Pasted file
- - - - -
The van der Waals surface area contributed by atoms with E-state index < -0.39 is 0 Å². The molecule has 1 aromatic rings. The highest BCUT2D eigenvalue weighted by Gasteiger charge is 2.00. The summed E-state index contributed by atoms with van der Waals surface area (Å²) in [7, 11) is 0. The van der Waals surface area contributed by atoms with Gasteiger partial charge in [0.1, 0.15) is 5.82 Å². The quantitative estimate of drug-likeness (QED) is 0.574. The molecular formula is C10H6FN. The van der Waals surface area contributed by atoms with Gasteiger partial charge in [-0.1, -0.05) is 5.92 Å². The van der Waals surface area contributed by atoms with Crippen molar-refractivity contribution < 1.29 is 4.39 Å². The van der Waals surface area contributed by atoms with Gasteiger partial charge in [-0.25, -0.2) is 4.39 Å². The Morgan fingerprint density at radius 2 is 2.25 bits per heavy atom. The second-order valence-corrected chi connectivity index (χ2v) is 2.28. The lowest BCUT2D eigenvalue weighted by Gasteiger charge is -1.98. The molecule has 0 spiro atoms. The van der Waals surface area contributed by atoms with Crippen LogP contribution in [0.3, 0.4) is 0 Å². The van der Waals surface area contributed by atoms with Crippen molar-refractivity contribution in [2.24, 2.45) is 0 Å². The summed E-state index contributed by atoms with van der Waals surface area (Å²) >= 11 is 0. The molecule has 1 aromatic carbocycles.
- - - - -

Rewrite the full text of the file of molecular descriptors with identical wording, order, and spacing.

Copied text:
The van der Waals surface area contributed by atoms with E-state index < -0.39 is 0 Å². The molecule has 1 aromatic rings. The highest BCUT2D eigenvalue weighted by Gasteiger charge is 2.00. The summed E-state index contributed by atoms with van der Waals surface area (Å²) in [7, 11) is 0. The van der Waals surface area contributed by atoms with Gasteiger partial charge in [0.1, 0.15) is 5.82 Å². The quantitative estimate of drug-likeness (QED) is 0.574. The molecular formula is C10H6FN. The van der Waals surface area contributed by atoms with Gasteiger partial charge in [-0.1, -0.05) is 5.92 Å². The van der Waals surface area contributed by atoms with Crippen molar-refractivity contribution < 1.29 is 4.39 Å². The van der Waals surface area contributed by atoms with Gasteiger partial charge in [-0.25, -0.2) is 4.39 Å². The Morgan fingerprint density at radius 2 is 2.25 bits per heavy atom. The second-order valence-corrected chi connectivity index (χ2v) is 2.28. The lowest BCUT2D eigenvalue weighted by Gasteiger charge is -1.98. The molecule has 0 spiro atoms. The van der Waals surface area contributed by atoms with Crippen LogP contribution in [0.3, 0.4) is 0 Å². The van der Waals surface area contributed by atoms with Crippen molar-refractivity contribution in [2.24, 2.45) is 0 Å². The summed E-state index contributed by atoms with van der Waals surface area (Å²) >= 11 is 0. The molecule has 1 aromatic carbocycles.